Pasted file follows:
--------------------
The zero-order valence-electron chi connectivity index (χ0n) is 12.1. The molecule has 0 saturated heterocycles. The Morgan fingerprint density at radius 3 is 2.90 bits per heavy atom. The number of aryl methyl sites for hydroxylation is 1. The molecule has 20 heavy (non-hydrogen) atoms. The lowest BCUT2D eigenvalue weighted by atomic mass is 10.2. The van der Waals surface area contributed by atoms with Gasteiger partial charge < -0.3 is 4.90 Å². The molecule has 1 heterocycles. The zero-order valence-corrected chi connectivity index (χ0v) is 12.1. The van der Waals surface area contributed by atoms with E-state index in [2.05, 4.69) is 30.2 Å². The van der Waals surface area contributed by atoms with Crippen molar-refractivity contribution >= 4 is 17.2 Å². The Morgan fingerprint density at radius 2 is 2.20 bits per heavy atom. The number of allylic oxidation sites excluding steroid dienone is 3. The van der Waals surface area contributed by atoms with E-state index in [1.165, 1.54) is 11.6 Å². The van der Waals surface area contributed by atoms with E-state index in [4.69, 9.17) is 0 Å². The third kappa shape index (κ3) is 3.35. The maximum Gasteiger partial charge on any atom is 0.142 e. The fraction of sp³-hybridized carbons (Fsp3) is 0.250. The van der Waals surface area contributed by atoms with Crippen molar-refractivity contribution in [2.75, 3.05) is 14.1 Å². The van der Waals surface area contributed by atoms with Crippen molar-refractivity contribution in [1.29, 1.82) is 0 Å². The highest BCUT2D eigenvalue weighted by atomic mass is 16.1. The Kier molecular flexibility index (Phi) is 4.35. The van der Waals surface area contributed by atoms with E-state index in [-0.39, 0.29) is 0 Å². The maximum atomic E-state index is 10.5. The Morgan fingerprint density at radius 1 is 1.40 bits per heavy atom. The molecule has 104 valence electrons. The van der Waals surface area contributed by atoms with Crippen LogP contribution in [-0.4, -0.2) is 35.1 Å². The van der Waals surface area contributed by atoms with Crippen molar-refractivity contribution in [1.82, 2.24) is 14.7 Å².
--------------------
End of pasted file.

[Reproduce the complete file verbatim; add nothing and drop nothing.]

The zero-order valence-electron chi connectivity index (χ0n) is 12.1. The molecule has 0 saturated heterocycles. The Morgan fingerprint density at radius 3 is 2.90 bits per heavy atom. The number of aryl methyl sites for hydroxylation is 1. The molecule has 20 heavy (non-hydrogen) atoms. The lowest BCUT2D eigenvalue weighted by atomic mass is 10.2. The van der Waals surface area contributed by atoms with Gasteiger partial charge < -0.3 is 4.90 Å². The molecule has 1 heterocycles. The zero-order valence-corrected chi connectivity index (χ0v) is 12.1. The van der Waals surface area contributed by atoms with E-state index in [2.05, 4.69) is 30.2 Å². The van der Waals surface area contributed by atoms with Crippen molar-refractivity contribution >= 4 is 17.2 Å². The Morgan fingerprint density at radius 2 is 2.20 bits per heavy atom. The number of allylic oxidation sites excluding steroid dienone is 3. The van der Waals surface area contributed by atoms with E-state index in [1.165, 1.54) is 11.6 Å². The van der Waals surface area contributed by atoms with E-state index in [4.69, 9.17) is 0 Å². The third kappa shape index (κ3) is 3.35. The maximum Gasteiger partial charge on any atom is 0.142 e. The fraction of sp³-hybridized carbons (Fsp3) is 0.250. The van der Waals surface area contributed by atoms with Crippen molar-refractivity contribution in [2.75, 3.05) is 14.1 Å². The van der Waals surface area contributed by atoms with Crippen molar-refractivity contribution in [1.29, 1.82) is 0 Å². The highest BCUT2D eigenvalue weighted by atomic mass is 16.1. The Kier molecular flexibility index (Phi) is 4.35. The van der Waals surface area contributed by atoms with E-state index in [-0.39, 0.29) is 0 Å². The maximum atomic E-state index is 10.5. The Morgan fingerprint density at radius 1 is 1.40 bits per heavy atom. The molecule has 104 valence electrons. The van der Waals surface area contributed by atoms with Crippen LogP contribution in [-0.4, -0.2) is 35.1 Å². The van der Waals surface area contributed by atoms with Crippen molar-refractivity contribution in [1.82, 2.24) is 14.7 Å².